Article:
Firms failing to monitor staff's social messaging

Social mediaFinancial services firms are falling short in their efforts to monitor employees’ use of social media messaging despite ear-marking communications surveillance as an investment priority, according to recent research.

Data from compliance software vendor SteelEye showed that 85% of firms do not yet include WhatsApp messages in their surveillance. 

Even fewer firms are tracking other messaging platforms such as Slack (9%) and Signal (3%) while more well-known messaging platforms are still tracked by just a minority of firms.

Only a quarter (25%) are monitoring Zoom, while 40% are capturing messages on Microsoft Teams and Bloomberg Chat.

SteelEye’s Compliance Health Check report, which surveyed 170 compliance professionals, comes at a time when regulators are clamping down on off-channel communications within regulated firms.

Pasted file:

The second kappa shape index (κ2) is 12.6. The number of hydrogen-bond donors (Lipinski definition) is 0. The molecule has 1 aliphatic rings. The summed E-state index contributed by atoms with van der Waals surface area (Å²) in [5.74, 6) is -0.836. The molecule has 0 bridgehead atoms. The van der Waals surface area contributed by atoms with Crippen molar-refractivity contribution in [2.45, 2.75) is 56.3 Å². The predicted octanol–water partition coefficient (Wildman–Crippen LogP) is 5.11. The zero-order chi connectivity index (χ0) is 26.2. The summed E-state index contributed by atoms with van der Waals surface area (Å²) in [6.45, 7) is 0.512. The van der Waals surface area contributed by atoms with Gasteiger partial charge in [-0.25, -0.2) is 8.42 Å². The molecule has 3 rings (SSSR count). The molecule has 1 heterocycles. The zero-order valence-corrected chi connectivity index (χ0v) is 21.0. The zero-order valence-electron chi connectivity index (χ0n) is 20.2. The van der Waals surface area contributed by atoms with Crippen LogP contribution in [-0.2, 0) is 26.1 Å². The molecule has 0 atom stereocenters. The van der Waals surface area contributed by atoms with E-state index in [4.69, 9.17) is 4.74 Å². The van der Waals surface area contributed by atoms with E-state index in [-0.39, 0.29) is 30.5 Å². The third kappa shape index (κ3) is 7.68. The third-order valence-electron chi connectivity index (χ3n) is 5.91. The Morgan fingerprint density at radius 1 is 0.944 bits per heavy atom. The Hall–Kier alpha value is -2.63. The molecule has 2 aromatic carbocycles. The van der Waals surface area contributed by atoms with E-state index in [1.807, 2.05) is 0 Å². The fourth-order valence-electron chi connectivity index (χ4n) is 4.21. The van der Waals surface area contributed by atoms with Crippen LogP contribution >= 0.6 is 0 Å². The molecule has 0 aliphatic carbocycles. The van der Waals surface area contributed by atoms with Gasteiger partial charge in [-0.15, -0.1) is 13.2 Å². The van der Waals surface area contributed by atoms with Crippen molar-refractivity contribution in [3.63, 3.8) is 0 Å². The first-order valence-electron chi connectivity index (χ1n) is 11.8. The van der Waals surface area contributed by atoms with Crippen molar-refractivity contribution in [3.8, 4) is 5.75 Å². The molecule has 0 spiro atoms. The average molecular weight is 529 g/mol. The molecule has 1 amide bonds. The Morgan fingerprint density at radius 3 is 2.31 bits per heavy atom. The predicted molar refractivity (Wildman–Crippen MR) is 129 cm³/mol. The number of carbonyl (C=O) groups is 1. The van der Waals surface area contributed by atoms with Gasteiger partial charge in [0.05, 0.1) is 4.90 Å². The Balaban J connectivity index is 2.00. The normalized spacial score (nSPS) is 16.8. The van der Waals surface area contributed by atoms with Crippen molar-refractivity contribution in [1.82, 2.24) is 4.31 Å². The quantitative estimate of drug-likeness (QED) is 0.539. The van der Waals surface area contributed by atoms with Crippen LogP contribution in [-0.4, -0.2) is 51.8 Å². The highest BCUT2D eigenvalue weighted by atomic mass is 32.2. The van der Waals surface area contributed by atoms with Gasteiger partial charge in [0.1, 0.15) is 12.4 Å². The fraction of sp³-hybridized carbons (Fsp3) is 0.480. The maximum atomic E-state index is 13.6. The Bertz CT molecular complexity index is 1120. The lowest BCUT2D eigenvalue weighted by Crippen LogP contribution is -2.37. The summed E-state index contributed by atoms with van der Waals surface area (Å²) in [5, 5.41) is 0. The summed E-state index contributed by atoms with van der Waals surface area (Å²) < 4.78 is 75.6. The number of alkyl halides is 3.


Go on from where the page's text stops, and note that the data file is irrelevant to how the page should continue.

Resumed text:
Bank of Amercia, Morgan Stanley and JPMorgan have all been issued multi-million dollar fines for failing to properly monitor the use of personal devices. 

In fact, such is the increase in regulatory scrutiny that 20% of respondents said that keeping up with regulatory change was their biggest challenge in meeting regulatory obligations. 

The survey also found that 76% of financial services firms now rank surveillance as one of their two investment priorities for the next 12 months, with 41% focusing specifically on communications surveillance as a key priority.

“There remains a lot of work to be done by financial services firms to ensure they do not fall foul of regulatory action,” said Brian Lynch, president of SteelEye Americas. “This is a growing challenge for firms and it’s unlikely we’ll see it slow down any time soon, with new channels of communications emerging all the time.

“It’s encouraging to see firms prioritising communications surveillance and recognizing the role technology can play in solving this challenge. Technology and robust data are essential to future-proof compliance processes and procedures and avoid unwanted regulatory oversight and damaging fines,” added Lynch. 

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